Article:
Hemifacial prosthesis or midfacial prosthesis

Extended epitheses, whether they are hemifacial (left or right side of the face) or midfacial (extended nasal region) are indicated for rehabilitation following an illness (e.g. ablation of a tumour) or following a trauma (accident or burn). A facial prosthesis may in this case be the only rehabilitation option after extensive facial disfigurement. Furthermore, it allows for the site to be monitored in the case of illness.

The aim is to restore and reproduce the section of the face concerned using an epitheses, ensure it is held firmly in place, reproduce the fine delicacy of the surrounding skin and sometimes facilitate wearing glasses. The epitheses must blend in with the contours of the face and finely reproduce the texture and colouring of the skin. The most appropriate and sure means of retention is selected in collaboration with the medical team according to technical feasibility and the patient's wishes. The means of retention available are:
- a bone-anchored prosthesis. Here, attachments are fitted into the bone by the surgeon and magnets placed on the back of the epithesis to hold it in place. This technique means the epithesis is held securely in place, it is easy to put on and easy to clean.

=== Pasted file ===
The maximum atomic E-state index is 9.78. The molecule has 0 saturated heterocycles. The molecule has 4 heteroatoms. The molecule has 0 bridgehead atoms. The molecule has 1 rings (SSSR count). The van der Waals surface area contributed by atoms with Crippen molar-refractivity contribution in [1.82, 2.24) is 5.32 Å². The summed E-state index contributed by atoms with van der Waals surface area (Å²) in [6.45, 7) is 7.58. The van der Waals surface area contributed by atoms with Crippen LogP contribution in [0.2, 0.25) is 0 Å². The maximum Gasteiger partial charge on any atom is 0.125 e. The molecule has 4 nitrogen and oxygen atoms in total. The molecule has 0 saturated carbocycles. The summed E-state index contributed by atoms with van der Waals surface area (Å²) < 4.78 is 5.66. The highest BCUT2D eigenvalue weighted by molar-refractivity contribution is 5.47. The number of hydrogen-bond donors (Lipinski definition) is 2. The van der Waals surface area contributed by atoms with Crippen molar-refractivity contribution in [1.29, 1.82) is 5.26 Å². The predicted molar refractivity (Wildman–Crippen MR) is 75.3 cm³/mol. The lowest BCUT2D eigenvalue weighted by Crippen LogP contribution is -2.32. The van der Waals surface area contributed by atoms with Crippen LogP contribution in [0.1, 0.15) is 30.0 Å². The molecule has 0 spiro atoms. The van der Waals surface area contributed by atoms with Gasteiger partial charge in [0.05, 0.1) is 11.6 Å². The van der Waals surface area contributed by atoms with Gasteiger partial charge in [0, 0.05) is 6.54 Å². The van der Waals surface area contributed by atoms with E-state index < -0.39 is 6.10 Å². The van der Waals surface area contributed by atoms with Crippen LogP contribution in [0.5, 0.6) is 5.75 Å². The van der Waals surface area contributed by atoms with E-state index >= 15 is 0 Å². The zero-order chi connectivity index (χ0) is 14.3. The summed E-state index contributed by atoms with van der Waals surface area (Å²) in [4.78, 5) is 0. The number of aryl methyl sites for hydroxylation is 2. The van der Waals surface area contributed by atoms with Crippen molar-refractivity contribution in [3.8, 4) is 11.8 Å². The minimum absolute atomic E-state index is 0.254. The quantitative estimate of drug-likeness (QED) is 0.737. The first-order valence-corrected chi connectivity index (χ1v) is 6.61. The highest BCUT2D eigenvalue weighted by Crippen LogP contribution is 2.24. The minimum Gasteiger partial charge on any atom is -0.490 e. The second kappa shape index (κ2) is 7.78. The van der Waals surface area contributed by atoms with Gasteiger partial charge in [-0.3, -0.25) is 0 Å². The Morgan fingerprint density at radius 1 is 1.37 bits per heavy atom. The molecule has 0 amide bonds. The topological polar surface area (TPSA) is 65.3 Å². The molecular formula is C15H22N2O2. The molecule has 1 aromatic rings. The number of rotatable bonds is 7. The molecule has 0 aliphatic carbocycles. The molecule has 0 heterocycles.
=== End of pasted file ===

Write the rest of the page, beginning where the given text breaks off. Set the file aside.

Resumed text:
- an adhesive prosthesis. A biological adhesive is used to hold the prosthesis directly against the skin. It is the simplest method of fitting an epithesis and is sometimes temporary while waiting for reconstructive surgery or implants to be fitted.
- self-retentive prosthesis or using a combination of retention methods. Here, the edges of the cavity hold the epithesis which fits snugly into all the surrounding hollows and may sometimes be helped to stay in place using another means of retention.
- frame-mounted prosthesis. This solution is sometimes chosen for extended epitheses when fitting implants is not a feasible option. In this case, the epithesis is attached to glasses using magnets, or else adhesive is used to fix them onto the glasses frame.